white cheddar apple crisp

White Cheddar Apple Crisp

Either way, I promised Matt I’d make his favorite fall dessert, which is, as you might have surmised by now, an apple crisp. I needed a new twist though, and while combining apples with cheddar in desserts is probably older than time itself, it’s a combination I’ve rarely baked in my own kitchen. So it’s a new twist to me, if you will.

white cheddar apple crisp

This one is rather interesting (I thought so, at least) – instead of incorporating the cheddar into the crust, chunks of super-sharp white cheddar are tossed with the apples before they go into the pan and get topped with the crisp. The result? Lovely! The crisp is definitely sweet, but contrasts so beautifully with the salty, sharp cheese in each bite. Of course the cheese gets melty and gooey in the oven, so there’s another contrast with the soft texture of the cheese complementing the crunch of the topping and the bite of the apples.

White Cheddar Apple Crisp

Matt was extremely happy with it! I bet you and yours will be too.

Source: Seriously Delish by Jessica Merchant

4 medium Gala apples, cored and cut into 1-inch chunks
2 tbs brown sugar
1 ½ tsp whole wheat pastry flour (can sub in all-purpose flour)
½ tsp ground cinnamon
¼ tsp kosher salt
6 oz. sharp white cheddar cheese, cut into ½-inch cubes

2/3 cup old-fashioned rolled oats
½ cup loosely packed brown sugar
¼ cup whole wheat pastry flour (can sub in all-purpose flour)
¼ tsp ground cinnamon
4 tbs unsalted butter, at room temperature
Pinch of kosher salt
1 tsp vanilla extract
Vanilla ice cream, for serving (optional but highly recommended)

Preheat your oven to 375 F.
In a large bowl, toss the apples with the brown sugar, flour, cinnamon, and salt. Add in the white cheddar cubes and toss again to combine. Set aside while you make the topping.
For the TOPPING, combine the oats, brown sugar, flour, cinnamon and salt in a bowl and mix well. Add the butter and vanilla extract and use your fingers to disperse the butter throughout the dry ingredients.
Pour the apple mixture into a greased 8×8” square baker. Sprinkle the crumble topping evenly over the apples. Bake until the crisp is golden and the apples are softened, 25 to 30 minutes. Serve warm, with vanilla ice cream, if desired.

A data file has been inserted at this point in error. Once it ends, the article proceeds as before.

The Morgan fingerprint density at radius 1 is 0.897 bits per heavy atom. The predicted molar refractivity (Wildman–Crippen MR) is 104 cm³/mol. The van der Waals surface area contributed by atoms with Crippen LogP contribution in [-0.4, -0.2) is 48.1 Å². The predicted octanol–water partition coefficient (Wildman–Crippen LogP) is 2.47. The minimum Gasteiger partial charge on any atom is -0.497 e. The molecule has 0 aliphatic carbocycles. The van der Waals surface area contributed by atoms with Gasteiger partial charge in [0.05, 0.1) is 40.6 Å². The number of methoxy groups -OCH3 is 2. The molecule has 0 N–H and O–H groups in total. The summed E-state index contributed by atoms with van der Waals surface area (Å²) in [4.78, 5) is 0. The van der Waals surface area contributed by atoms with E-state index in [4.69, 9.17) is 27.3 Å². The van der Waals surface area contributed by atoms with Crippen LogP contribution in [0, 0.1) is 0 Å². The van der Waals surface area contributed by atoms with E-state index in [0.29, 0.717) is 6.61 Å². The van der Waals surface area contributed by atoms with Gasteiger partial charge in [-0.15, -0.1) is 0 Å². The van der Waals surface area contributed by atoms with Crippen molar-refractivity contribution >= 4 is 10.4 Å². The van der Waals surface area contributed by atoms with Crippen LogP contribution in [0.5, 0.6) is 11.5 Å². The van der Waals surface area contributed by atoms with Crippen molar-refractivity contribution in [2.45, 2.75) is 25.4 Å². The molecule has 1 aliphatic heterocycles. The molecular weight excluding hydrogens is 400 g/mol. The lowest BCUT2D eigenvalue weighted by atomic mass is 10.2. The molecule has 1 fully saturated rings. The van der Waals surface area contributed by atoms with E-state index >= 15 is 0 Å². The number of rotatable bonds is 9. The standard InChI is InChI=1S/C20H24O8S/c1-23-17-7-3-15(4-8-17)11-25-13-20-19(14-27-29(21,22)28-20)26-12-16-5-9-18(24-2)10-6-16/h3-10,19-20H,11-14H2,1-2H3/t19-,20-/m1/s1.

Bacon-Streusel Topped Apple Pie

Bacon Streusel Topped Apple pie 6003

The other day I promised you some Thanksgiving-appropriate desserts, and today I shall deliver! I think we’d all agree: Thanksgiving is just not Thanksgiving without dessert. And for me growing up, Turkey Day dessert equaled PIE. Lots and lots of beautiful pies would line a table and a couple hours after our turkey meal, we’d all dig in and stuff our faces with a little slice of each kind.

Bacon Streusel Topped Apple Pie 5988

We kept things pretty traditional with the pumpkin and pecan pies, but once every few years, someone would make a lovely deep-dish, double crust apple pie. I’ve always been a fan of apple pie, since before I even have real memories, apparently. As in, there are high chair pictures. And, I still am a huge fan!

bacon streusel topped apple pie 6020

Bacon streusel topped apple pie 6034

When it comes to apple pies, the classic deep-dish version is always welcome, but this year I thought we’d shake things up a bit with a streusel topping instead of a top crust. And I couldn’t seem to stop there – oh no, I went ahead and included BACON in this streusel topping. Bacon bits!!! Oh, and let me not neglect to mention the bacon fat in the pie crust. And no, I didn’t clarify my bacon fat either. Something I didn’t do on purpose, I might add. When you clarify the bacon fat, it becomes mostly about texture, and I wanted that smoky, bacon-y goodness flavor in there too.

Bacon Streusel Topped apple pie 6051

Upon tasting, I must conclude it was the right decision. This pie is wonderfully familiar yet puts a unique spin on the good ol’ apple pie. Alert any vegetarians first, but I highly recommend putting this apple pie out on your dessert table this Thanksgiving. It’s really, really delicious. Enjoy!

Bacon Streusel topped apple pie 6057

{One Year Ago: Julie’s Spaghetti with Meat Sauce}
{Two Years Ago: Apple Pecan Cheesecake Cupcakes, Fried Brussels Sprouts with Pecans and Capers}

Source: adapted from Bacon 24/7 by Theresa Gilliam


1 ½ cups all-purpose flour
Healthy pinch of kosher salt
6 tbs unsalted butter, chilled and cut into cubes
2 tbs un-clarified bacon fat, chilled
½ tsp apple cider vinegar
6-8 tbs ice cold water

2 medium Granny Smith apples, peeled, halved, cored and thinly sliced